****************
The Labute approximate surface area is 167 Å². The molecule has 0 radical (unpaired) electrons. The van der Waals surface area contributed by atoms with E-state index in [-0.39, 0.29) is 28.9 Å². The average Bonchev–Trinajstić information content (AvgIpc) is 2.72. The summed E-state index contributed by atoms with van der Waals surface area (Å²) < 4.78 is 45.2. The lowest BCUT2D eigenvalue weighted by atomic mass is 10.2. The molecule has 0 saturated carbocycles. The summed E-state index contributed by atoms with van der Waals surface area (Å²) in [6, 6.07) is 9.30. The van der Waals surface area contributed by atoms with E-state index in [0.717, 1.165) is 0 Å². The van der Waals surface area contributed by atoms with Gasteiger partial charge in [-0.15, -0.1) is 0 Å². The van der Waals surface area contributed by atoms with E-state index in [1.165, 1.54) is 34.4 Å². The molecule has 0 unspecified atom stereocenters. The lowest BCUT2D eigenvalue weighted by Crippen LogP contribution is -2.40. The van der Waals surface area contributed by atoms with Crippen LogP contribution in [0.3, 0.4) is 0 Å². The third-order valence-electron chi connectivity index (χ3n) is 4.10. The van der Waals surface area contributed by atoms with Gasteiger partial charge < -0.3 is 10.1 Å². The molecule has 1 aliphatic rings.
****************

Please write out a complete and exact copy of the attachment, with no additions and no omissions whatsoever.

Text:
The Labute approximate surface area is 167 Å². The molecule has 0 radical (unpaired) electrons. The van der Waals surface area contributed by atoms with E-state index in [-0.39, 0.29) is 28.9 Å². The average Bonchev–Trinajstić information content (AvgIpc) is 2.72. The summed E-state index contributed by atoms with van der Waals surface area (Å²) < 4.78 is 45.2. The lowest BCUT2D eigenvalue weighted by atomic mass is 10.2. The molecule has 0 saturated carbocycles. The summed E-state index contributed by atoms with van der Waals surface area (Å²) in [6, 6.07) is 9.30. The van der Waals surface area contributed by atoms with E-state index in [0.717, 1.165) is 0 Å². The van der Waals surface area contributed by atoms with Gasteiger partial charge in [-0.15, -0.1) is 0 Å². The van der Waals surface area contributed by atoms with E-state index in [1.165, 1.54) is 34.4 Å². The molecule has 0 unspecified atom stereocenters. The lowest BCUT2D eigenvalue weighted by Crippen LogP contribution is -2.40. The van der Waals surface area contributed by atoms with Crippen LogP contribution in [0.3, 0.4) is 0 Å². The third-order valence-electron chi connectivity index (χ3n) is 4.10. The van der Waals surface area contributed by atoms with Gasteiger partial charge < -0.3 is 10.1 Å². The molecule has 1 aliphatic rings.